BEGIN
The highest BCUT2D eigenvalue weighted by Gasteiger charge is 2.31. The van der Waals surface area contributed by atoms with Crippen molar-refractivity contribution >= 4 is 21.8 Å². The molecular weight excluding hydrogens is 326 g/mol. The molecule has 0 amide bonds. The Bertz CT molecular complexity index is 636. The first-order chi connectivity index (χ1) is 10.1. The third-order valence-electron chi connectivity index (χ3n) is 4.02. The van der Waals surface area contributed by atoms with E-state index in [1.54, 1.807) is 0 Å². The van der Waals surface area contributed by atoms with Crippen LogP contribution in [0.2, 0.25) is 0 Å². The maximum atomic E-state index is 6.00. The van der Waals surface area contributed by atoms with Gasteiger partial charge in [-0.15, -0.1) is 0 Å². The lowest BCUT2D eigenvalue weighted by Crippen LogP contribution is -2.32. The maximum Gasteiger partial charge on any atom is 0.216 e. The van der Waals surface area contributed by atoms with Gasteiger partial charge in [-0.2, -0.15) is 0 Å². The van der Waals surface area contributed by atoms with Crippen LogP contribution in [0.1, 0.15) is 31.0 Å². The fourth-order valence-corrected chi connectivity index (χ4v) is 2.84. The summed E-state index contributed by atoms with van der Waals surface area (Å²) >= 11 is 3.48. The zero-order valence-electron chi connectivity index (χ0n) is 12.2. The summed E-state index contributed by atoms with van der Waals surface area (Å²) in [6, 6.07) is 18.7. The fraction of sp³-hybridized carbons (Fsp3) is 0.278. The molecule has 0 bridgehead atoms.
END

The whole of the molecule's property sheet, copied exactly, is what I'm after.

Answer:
The highest BCUT2D eigenvalue weighted by Gasteiger charge is 2.31. The van der Waals surface area contributed by atoms with Crippen molar-refractivity contribution >= 4 is 21.8 Å². The molecular weight excluding hydrogens is 326 g/mol. The molecule has 0 amide bonds. The Bertz CT molecular complexity index is 636. The first-order chi connectivity index (χ1) is 10.1. The third-order valence-electron chi connectivity index (χ3n) is 4.02. The van der Waals surface area contributed by atoms with E-state index in [1.54, 1.807) is 0 Å². The van der Waals surface area contributed by atoms with Crippen LogP contribution in [0.2, 0.25) is 0 Å². The maximum atomic E-state index is 6.00. The van der Waals surface area contributed by atoms with Gasteiger partial charge in [-0.15, -0.1) is 0 Å². The lowest BCUT2D eigenvalue weighted by Crippen LogP contribution is -2.32. The maximum Gasteiger partial charge on any atom is 0.216 e. The van der Waals surface area contributed by atoms with Gasteiger partial charge in [-0.2, -0.15) is 0 Å². The van der Waals surface area contributed by atoms with Crippen LogP contribution in [0.1, 0.15) is 31.0 Å². The fourth-order valence-corrected chi connectivity index (χ4v) is 2.84. The summed E-state index contributed by atoms with van der Waals surface area (Å²) >= 11 is 3.48. The zero-order valence-electron chi connectivity index (χ0n) is 12.2. The summed E-state index contributed by atoms with van der Waals surface area (Å²) in [6, 6.07) is 18.7. The fraction of sp³-hybridized carbons (Fsp3) is 0.278. The molecule has 0 bridgehead atoms.